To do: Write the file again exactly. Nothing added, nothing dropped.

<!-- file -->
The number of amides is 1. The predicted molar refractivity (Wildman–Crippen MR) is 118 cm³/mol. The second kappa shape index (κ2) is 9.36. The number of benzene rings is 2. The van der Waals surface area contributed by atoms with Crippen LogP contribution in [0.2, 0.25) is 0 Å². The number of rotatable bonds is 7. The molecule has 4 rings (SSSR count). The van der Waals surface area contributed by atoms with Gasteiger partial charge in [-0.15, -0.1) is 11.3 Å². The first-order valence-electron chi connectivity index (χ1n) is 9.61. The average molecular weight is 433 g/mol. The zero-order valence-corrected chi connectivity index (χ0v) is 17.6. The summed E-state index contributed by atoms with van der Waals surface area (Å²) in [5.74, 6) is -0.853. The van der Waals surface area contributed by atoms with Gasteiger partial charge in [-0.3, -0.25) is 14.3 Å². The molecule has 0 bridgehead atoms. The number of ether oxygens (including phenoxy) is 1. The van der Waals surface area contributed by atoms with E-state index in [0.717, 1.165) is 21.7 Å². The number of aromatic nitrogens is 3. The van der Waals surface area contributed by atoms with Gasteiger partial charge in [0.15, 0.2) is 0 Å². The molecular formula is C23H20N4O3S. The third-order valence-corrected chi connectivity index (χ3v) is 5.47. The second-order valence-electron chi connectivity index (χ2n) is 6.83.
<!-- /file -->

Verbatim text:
The number of amides is 1. The predicted molar refractivity (Wildman–Crippen MR) is 118 cm³/mol. The second kappa shape index (κ2) is 9.36. The number of benzene rings is 2. The van der Waals surface area contributed by atoms with Crippen LogP contribution in [0.2, 0.25) is 0 Å². The number of rotatable bonds is 7. The molecule has 4 rings (SSSR count). The van der Waals surface area contributed by atoms with Gasteiger partial charge in [-0.15, -0.1) is 11.3 Å². The first-order valence-electron chi connectivity index (χ1n) is 9.61. The average molecular weight is 433 g/mol. The zero-order valence-corrected chi connectivity index (χ0v) is 17.6. The summed E-state index contributed by atoms with van der Waals surface area (Å²) in [5.74, 6) is -0.853. The van der Waals surface area contributed by atoms with Gasteiger partial charge in [-0.3, -0.25) is 14.3 Å². The molecule has 0 bridgehead atoms. The number of ether oxygens (including phenoxy) is 1. The van der Waals surface area contributed by atoms with E-state index in [0.717, 1.165) is 21.7 Å². The number of aromatic nitrogens is 3. The van der Waals surface area contributed by atoms with Gasteiger partial charge in [0.15, 0.2) is 0 Å². The molecular formula is C23H20N4O3S. The third-order valence-corrected chi connectivity index (χ3v) is 5.47. The second-order valence-electron chi connectivity index (χ2n) is 6.83.